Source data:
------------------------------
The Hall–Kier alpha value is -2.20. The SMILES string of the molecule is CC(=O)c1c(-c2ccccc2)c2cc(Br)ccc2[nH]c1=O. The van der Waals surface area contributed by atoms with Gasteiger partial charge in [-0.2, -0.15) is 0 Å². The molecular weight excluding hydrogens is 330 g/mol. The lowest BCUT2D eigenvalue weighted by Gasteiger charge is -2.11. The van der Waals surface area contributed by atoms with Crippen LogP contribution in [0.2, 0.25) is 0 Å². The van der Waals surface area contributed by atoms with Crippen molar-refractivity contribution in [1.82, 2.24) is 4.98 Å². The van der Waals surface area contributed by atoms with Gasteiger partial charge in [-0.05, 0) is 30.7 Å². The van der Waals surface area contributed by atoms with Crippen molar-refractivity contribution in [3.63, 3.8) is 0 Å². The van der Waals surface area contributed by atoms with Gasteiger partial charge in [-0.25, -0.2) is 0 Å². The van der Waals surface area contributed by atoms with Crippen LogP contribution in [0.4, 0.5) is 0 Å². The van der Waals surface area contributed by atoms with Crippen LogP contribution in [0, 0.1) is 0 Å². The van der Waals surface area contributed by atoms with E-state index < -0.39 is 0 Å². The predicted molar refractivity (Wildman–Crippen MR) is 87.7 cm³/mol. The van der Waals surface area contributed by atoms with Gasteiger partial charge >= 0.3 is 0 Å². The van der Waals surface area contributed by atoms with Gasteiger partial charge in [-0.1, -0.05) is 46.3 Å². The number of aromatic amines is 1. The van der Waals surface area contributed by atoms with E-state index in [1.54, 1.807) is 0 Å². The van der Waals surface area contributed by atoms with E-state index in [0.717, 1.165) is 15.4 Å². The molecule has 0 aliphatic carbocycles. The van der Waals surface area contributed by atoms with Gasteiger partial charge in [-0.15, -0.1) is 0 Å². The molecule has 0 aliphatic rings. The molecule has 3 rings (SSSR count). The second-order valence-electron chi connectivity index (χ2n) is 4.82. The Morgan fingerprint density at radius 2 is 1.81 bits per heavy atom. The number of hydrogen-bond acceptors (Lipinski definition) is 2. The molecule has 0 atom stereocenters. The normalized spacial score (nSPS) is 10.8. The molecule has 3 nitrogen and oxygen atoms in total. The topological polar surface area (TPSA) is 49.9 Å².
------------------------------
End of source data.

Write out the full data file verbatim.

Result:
The Hall–Kier alpha value is -2.20. The SMILES string of the molecule is CC(=O)c1c(-c2ccccc2)c2cc(Br)ccc2[nH]c1=O. The van der Waals surface area contributed by atoms with Gasteiger partial charge in [-0.2, -0.15) is 0 Å². The molecular weight excluding hydrogens is 330 g/mol. The lowest BCUT2D eigenvalue weighted by Gasteiger charge is -2.11. The van der Waals surface area contributed by atoms with Crippen LogP contribution in [0.2, 0.25) is 0 Å². The van der Waals surface area contributed by atoms with Crippen molar-refractivity contribution in [1.82, 2.24) is 4.98 Å². The van der Waals surface area contributed by atoms with Gasteiger partial charge in [-0.05, 0) is 30.7 Å². The van der Waals surface area contributed by atoms with Crippen molar-refractivity contribution in [3.63, 3.8) is 0 Å². The van der Waals surface area contributed by atoms with Gasteiger partial charge in [-0.25, -0.2) is 0 Å². The van der Waals surface area contributed by atoms with Crippen LogP contribution in [0.4, 0.5) is 0 Å². The van der Waals surface area contributed by atoms with Crippen LogP contribution in [0, 0.1) is 0 Å². The van der Waals surface area contributed by atoms with E-state index < -0.39 is 0 Å². The predicted molar refractivity (Wildman–Crippen MR) is 87.7 cm³/mol. The van der Waals surface area contributed by atoms with Gasteiger partial charge >= 0.3 is 0 Å². The van der Waals surface area contributed by atoms with Gasteiger partial charge in [-0.1, -0.05) is 46.3 Å². The number of aromatic amines is 1. The van der Waals surface area contributed by atoms with E-state index in [1.54, 1.807) is 0 Å². The van der Waals surface area contributed by atoms with E-state index in [0.717, 1.165) is 15.4 Å². The molecule has 0 aliphatic carbocycles. The van der Waals surface area contributed by atoms with Gasteiger partial charge in [-0.15, -0.1) is 0 Å². The molecule has 0 aliphatic rings. The molecule has 3 rings (SSSR count). The second-order valence-electron chi connectivity index (χ2n) is 4.82. The Morgan fingerprint density at radius 2 is 1.81 bits per heavy atom. The number of hydrogen-bond acceptors (Lipinski definition) is 2. The molecule has 0 atom stereocenters. The normalized spacial score (nSPS) is 10.8. The molecule has 3 nitrogen and oxygen atoms in total. The topological polar surface area (TPSA) is 49.9 Å².